Tuesday, May 21, 2013

Hogsett Surprised By Extent Of Public Corruption? Not Hardly

U.S. Attorney Joe Hogsett has been around Indiana politics for a long time now. He knows how things are done, and how those things are just considered a way of doing business, so to speak. Nonetheless, he tells Star political columnist Matt Tully during an interview this morning that he's surprised by the extent of public corruption he has turned up since taking office.
Question: Have you been surprised by the extent of the problem?
Hogsett: Yes.
Question: Why?
Hogsett:  It’s much broader than I could have imagined. I certainly had an inclination that there was real need for prosecution of these cases. ... It’s at all levels of government.
In case you were thinking that Hogsett is shocked by what he's finding, think again. Hogsett's comments elsewhere in the interview are more revealing of what he knew when he agreed to take the job.
What we are really doing is committing resources to public corruption cases that weren’t committed to that area in the past. That’s not a criticism of my predecessors. Every United States Attorney has their priorities. But I put two areas at the forefront: violent crime and public corruption.
Bingo. Virtually all of Hogsett's recent predecessors have engaged in the wholesale cover up of massive public corruption cases handed to them by the FBI, including federal prosecutors appointed by both parties. Evan Bayh's handpicked appointee during the Clinton years, Judith Stewart, swept corruption under the rug concerning the awarding of riverboat gaming licenses under the Bayh-run Gaming Commission. U.S. Attorney Susan Brooks, a Republican appointee during the George W. Bush administration, swept the theft of the Lawrence water company by cronies of former Lawrence Mayor Tom Schneider under the rug. A lengthy investigative report by the FBI leaked to the media was simply dumped in the trash cash without a single indictment. Apparently that didn't go unnoticed by at least one federal judge with whom Hogsett spoke during his nominating process.
It was not lost on me that the Southern District of Indiana had not seen a profiled public corruption prosecution in probably 15 to 20 years. I had a conversation during the vetting process leading up to my confirmation with a federal district court judge and we talked about this very issue. That judge observed to me there was only one of two possible explanations for that: One, we have the most honest, ethical, above-the-board public officials in the entire land. Or, two, somebody is asleep at the switch. That’s not a criticism. But clearly as an outside observer there sure seemed to be questions of legitimate public concerns that were being overlooked or not pursued.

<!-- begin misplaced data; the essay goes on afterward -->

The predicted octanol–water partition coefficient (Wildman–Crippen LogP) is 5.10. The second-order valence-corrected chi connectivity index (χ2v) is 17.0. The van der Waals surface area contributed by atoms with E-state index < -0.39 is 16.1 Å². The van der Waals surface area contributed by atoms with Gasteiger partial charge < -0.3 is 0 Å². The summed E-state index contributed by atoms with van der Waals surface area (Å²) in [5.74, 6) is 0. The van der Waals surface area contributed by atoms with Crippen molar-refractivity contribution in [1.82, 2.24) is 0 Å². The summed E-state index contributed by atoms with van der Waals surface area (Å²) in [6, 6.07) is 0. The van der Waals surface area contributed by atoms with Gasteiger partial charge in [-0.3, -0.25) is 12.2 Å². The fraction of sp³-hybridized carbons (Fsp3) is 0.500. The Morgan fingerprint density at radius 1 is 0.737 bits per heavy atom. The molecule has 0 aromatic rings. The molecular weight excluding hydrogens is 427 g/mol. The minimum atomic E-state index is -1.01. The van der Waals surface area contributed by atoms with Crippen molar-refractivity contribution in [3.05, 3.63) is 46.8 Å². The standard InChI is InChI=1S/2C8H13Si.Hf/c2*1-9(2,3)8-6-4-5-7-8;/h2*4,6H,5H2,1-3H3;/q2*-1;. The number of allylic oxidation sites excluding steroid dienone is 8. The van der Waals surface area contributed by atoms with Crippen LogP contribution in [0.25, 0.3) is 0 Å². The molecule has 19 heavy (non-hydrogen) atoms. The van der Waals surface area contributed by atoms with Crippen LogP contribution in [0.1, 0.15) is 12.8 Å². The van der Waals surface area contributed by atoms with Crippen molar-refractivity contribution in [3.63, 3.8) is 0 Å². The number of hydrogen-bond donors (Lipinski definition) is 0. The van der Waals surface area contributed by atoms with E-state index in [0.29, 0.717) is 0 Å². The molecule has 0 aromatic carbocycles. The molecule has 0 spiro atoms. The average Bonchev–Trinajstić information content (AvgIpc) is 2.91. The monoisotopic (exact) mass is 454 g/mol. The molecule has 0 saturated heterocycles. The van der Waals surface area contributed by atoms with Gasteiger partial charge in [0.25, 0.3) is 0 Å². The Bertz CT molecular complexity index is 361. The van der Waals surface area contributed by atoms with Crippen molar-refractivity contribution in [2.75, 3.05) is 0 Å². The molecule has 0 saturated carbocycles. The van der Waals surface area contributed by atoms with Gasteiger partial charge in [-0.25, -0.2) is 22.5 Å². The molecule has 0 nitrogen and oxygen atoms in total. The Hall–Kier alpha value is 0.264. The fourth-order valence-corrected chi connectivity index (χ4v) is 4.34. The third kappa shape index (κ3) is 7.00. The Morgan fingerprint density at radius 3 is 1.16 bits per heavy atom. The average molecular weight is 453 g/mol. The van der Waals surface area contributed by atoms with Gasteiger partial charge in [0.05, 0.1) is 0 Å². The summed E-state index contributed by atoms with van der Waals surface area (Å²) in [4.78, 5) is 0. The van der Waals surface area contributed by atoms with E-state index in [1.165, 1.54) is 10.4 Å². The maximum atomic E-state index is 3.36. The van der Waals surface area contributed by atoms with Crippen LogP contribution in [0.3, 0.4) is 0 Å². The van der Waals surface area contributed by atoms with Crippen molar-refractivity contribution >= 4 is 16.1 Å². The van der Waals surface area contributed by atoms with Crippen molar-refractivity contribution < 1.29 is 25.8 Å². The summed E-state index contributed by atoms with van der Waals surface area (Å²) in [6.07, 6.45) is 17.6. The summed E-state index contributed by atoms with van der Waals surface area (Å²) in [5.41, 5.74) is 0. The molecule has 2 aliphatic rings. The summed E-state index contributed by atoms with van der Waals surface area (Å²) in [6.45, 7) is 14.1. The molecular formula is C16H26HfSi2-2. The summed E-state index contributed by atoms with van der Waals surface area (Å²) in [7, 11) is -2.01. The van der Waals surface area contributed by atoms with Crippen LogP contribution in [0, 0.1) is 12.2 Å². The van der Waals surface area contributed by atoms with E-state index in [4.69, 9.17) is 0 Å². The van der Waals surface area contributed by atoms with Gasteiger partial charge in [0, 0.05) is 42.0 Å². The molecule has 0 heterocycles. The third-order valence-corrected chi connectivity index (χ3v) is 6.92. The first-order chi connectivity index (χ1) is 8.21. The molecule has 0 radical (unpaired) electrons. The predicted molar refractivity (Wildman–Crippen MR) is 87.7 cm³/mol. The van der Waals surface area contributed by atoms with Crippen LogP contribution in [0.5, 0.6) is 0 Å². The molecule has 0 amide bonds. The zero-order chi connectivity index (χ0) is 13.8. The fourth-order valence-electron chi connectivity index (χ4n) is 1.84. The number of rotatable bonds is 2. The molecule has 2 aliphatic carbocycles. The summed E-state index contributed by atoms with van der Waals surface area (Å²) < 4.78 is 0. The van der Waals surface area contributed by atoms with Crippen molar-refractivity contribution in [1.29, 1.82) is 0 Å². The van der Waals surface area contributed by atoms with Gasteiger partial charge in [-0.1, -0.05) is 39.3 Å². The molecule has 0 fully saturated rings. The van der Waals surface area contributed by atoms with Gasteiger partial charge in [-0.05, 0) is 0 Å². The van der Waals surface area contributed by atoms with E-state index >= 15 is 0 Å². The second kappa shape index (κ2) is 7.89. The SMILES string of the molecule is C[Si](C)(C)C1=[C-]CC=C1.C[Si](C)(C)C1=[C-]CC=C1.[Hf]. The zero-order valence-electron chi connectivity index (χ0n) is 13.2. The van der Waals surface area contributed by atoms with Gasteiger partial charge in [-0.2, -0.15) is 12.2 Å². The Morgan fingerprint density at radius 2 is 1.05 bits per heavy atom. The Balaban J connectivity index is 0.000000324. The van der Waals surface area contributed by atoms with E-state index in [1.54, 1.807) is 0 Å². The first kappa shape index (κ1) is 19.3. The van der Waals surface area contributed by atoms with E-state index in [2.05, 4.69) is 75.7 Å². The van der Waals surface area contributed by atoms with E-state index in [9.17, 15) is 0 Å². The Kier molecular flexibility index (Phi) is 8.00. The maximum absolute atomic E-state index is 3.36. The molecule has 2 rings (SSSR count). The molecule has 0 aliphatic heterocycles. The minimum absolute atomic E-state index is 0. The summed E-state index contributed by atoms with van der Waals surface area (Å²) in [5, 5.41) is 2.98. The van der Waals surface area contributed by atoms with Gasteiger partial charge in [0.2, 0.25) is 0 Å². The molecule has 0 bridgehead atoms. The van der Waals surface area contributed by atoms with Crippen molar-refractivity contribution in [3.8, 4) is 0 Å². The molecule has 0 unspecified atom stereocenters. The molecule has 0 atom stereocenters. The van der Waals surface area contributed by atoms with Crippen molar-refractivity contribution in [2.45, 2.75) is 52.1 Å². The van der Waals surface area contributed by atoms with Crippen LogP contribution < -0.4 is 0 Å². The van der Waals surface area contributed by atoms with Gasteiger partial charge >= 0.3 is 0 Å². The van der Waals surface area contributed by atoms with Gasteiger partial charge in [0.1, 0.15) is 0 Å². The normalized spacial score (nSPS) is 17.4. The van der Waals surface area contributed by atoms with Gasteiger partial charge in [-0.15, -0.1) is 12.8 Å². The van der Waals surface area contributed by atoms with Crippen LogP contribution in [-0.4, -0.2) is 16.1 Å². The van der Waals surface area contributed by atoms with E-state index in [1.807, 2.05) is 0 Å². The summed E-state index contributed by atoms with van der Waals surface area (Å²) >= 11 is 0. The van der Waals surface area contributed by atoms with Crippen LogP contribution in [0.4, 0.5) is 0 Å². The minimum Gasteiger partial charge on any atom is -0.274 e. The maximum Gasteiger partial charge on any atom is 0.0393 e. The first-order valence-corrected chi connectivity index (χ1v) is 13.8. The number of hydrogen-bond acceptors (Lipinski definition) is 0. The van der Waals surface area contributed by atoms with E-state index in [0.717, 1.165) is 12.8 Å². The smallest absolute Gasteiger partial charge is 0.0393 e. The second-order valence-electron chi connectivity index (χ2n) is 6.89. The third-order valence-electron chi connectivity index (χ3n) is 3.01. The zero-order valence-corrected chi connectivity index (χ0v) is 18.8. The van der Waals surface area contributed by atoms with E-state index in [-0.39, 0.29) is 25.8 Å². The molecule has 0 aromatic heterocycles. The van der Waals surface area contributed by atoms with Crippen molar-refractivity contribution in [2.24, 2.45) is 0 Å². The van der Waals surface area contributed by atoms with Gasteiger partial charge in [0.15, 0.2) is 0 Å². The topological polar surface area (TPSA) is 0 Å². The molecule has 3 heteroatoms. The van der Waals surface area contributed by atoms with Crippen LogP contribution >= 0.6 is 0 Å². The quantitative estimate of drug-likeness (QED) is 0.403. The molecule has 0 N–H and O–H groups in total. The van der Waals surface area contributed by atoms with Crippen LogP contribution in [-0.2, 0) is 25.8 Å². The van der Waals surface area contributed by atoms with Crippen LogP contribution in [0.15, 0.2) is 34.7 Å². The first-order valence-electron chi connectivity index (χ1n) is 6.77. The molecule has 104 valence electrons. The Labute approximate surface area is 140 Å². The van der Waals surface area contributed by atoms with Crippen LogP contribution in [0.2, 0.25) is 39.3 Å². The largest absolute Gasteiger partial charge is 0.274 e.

1 comment:

all hear this said...

The worst part of reading this coverage is reading "republican" commentators bring up Obama's current scandals as a means of pointing the finger back at their political opponents. They have no ability to see the evil of those who pretend to be conservatives/republicans but are nothing more than manipulative crooks. Hoosiers tend to be too die-hard about their political affiliations which allows for exactly the kind of corruption we've been dealing with for way too long in Marion County. Some of these trolls are too dense to understand that the Ballard administration is a local enemy of republican interests because of how remarkably unprincipled and "un" republican their actions are. The only thing republican about Ballard are his talking points, which are usually nothing more than self-deluded lies. You really have to take each political figure on a case by case basis, and be wise enough to portion out the issues that are most relevant. I really hope that this scandal percolates upward, but already I sense Tool-y and the likes of our news media establishment will be working hand-in-hand to quietly soothe and confuse the public until the next election cycle. Our government is only as corrupt as our media allows it to be.